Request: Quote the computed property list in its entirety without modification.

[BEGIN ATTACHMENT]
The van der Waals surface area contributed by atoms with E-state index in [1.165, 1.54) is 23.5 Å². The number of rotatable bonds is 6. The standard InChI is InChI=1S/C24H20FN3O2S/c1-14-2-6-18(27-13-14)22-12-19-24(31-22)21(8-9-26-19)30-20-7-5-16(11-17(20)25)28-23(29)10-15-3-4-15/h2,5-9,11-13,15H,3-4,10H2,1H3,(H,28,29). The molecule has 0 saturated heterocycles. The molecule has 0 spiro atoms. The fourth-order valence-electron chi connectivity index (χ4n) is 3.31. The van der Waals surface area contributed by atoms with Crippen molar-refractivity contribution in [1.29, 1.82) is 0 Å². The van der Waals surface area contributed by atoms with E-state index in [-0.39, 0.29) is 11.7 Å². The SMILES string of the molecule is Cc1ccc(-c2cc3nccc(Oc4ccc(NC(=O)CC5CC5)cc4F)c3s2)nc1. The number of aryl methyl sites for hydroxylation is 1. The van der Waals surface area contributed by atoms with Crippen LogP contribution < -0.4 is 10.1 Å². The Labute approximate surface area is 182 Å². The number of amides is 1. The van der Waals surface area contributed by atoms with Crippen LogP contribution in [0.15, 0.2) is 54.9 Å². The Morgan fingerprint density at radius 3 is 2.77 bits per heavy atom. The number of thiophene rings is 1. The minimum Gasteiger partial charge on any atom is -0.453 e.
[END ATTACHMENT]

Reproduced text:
The van der Waals surface area contributed by atoms with E-state index in [1.165, 1.54) is 23.5 Å². The number of rotatable bonds is 6. The standard InChI is InChI=1S/C24H20FN3O2S/c1-14-2-6-18(27-13-14)22-12-19-24(31-22)21(8-9-26-19)30-20-7-5-16(11-17(20)25)28-23(29)10-15-3-4-15/h2,5-9,11-13,15H,3-4,10H2,1H3,(H,28,29). The molecule has 0 saturated heterocycles. The molecule has 0 spiro atoms. The fourth-order valence-electron chi connectivity index (χ4n) is 3.31. The van der Waals surface area contributed by atoms with Crippen molar-refractivity contribution in [1.29, 1.82) is 0 Å². The van der Waals surface area contributed by atoms with E-state index in [-0.39, 0.29) is 11.7 Å². The SMILES string of the molecule is Cc1ccc(-c2cc3nccc(Oc4ccc(NC(=O)CC5CC5)cc4F)c3s2)nc1. The number of aryl methyl sites for hydroxylation is 1. The van der Waals surface area contributed by atoms with Crippen LogP contribution < -0.4 is 10.1 Å². The Labute approximate surface area is 182 Å². The number of amides is 1. The van der Waals surface area contributed by atoms with Crippen LogP contribution in [0.15, 0.2) is 54.9 Å². The Morgan fingerprint density at radius 3 is 2.77 bits per heavy atom. The number of thiophene rings is 1. The minimum Gasteiger partial charge on any atom is -0.453 e.